Piloting and Evaluating the Johns Hopkins ACG® System within Republika Srpska

In the second half of 2012, The Agency for Certification, Accreditation and Health Care Quality Improvement of the Republic of Srpska started a pilot-project with Health Services Research and Development Center of Johns Hopkins University, Bloomberg School of Public Health from Baltimore, Maryland, USA.

The Project “Piloting and Evaluating the Johns Hopkins ACG® System within Republika Srpska” introduces the ACG System that will be used for measurement of the co-morbidity of populations in the Republic of Srpska and to calculate expected health care needs. The patient population of different primary health care centres will be adjusted for co-morbidity and the appropriateness of their populations’ use of higher levels of health care services will be evaluated. This will be a pilot study of how the ACG System could be used for more appropriate resource distribution between different Primary Health Centres. The specific objective of this Project is to pilot the ACG System for electronic monitoring of performance of 20 family medicine teams in two health centres (population of 30.000) with adequate IT infrastructure capable for electronic reporting and with FMTs with experience in utilization of existing electronic record (software application).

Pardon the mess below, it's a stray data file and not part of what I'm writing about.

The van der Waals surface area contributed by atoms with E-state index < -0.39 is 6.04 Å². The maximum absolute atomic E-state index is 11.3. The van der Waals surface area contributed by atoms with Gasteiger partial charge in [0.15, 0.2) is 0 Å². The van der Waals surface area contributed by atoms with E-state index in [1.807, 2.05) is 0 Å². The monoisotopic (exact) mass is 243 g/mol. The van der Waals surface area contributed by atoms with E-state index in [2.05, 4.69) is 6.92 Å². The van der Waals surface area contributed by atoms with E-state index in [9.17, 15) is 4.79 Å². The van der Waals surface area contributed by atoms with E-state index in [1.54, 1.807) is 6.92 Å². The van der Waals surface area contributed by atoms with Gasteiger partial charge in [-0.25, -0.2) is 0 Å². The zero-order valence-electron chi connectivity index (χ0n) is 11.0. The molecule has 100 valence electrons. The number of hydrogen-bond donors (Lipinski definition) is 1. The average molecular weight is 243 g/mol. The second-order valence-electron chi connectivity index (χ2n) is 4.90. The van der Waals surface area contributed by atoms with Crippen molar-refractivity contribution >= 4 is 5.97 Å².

ACG® System

The ACG System is an approach to measuring the morbidity burden of patients and populations. It relies on diagnostic code information and pharmaceutical data to stratify patients’ morbidity status into 93 distinct groups – Adjusted Clinical Groups (ACGs), thus allowing a more accurate representation of the overall constellation of morbidities. As opposed to systems that base grouping on episodes-of-care, the ACGs account for a person's mix of illnesses that extend across visits, facilities, and providers. The system is based on the premise that accounting for co-morbidities is essential for population-based perspectives because illnesses are well known to cluster both within individuals and populations. It is currently used or being tested in over 12 countries worldwide to improve accuracy and fairness in evaluating provider performance, forecasting healthcare utilization and setting equitable payment rates.